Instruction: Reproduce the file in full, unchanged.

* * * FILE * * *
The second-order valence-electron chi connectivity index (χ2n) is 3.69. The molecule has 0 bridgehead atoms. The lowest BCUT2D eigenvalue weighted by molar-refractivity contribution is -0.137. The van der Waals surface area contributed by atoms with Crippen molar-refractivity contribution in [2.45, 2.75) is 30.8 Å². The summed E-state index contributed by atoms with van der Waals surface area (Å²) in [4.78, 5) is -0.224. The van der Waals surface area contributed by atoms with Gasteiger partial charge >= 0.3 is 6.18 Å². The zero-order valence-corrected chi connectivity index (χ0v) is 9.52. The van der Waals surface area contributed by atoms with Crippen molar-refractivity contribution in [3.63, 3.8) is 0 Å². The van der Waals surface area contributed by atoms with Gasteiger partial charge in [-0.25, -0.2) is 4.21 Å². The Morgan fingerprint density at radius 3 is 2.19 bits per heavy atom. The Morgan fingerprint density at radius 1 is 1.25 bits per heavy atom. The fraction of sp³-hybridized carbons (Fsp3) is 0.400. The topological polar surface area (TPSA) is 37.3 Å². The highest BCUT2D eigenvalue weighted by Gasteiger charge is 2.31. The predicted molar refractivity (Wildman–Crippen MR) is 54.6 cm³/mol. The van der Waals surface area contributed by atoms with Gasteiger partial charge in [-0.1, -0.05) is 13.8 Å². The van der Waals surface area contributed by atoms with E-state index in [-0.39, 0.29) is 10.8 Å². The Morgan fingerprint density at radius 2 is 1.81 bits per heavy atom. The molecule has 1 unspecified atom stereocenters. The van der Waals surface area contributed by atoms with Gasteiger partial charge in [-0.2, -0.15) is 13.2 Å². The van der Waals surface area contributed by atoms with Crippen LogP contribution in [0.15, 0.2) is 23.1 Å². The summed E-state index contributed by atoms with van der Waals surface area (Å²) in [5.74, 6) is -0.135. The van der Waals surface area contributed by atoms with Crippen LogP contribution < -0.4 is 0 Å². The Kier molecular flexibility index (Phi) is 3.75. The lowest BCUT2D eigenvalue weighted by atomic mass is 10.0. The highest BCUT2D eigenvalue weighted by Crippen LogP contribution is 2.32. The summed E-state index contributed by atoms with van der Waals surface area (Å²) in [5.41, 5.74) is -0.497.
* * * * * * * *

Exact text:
The second-order valence-electron chi connectivity index (χ2n) is 3.69. The molecule has 0 bridgehead atoms. The lowest BCUT2D eigenvalue weighted by molar-refractivity contribution is -0.137. The van der Waals surface area contributed by atoms with Crippen molar-refractivity contribution in [2.45, 2.75) is 30.8 Å². The summed E-state index contributed by atoms with van der Waals surface area (Å²) in [4.78, 5) is -0.224. The van der Waals surface area contributed by atoms with Gasteiger partial charge >= 0.3 is 6.18 Å². The zero-order valence-corrected chi connectivity index (χ0v) is 9.52. The van der Waals surface area contributed by atoms with Crippen molar-refractivity contribution in [3.63, 3.8) is 0 Å². The van der Waals surface area contributed by atoms with Gasteiger partial charge in [-0.25, -0.2) is 4.21 Å². The Morgan fingerprint density at radius 3 is 2.19 bits per heavy atom. The Morgan fingerprint density at radius 1 is 1.25 bits per heavy atom. The fraction of sp³-hybridized carbons (Fsp3) is 0.400. The topological polar surface area (TPSA) is 37.3 Å². The highest BCUT2D eigenvalue weighted by Gasteiger charge is 2.31. The predicted molar refractivity (Wildman–Crippen MR) is 54.6 cm³/mol. The van der Waals surface area contributed by atoms with Gasteiger partial charge in [-0.1, -0.05) is 13.8 Å². The van der Waals surface area contributed by atoms with E-state index in [-0.39, 0.29) is 10.8 Å². The Morgan fingerprint density at radius 2 is 1.81 bits per heavy atom. The molecule has 1 unspecified atom stereocenters. The van der Waals surface area contributed by atoms with Gasteiger partial charge in [-0.2, -0.15) is 13.2 Å². The van der Waals surface area contributed by atoms with Crippen LogP contribution in [0.15, 0.2) is 23.1 Å². The summed E-state index contributed by atoms with van der Waals surface area (Å²) in [5.74, 6) is -0.135. The van der Waals surface area contributed by atoms with Crippen LogP contribution < -0.4 is 0 Å². The Kier molecular flexibility index (Phi) is 3.75. The lowest BCUT2D eigenvalue weighted by atomic mass is 10.0. The highest BCUT2D eigenvalue weighted by Crippen LogP contribution is 2.32. The summed E-state index contributed by atoms with van der Waals surface area (Å²) in [5.41, 5.74) is -0.497.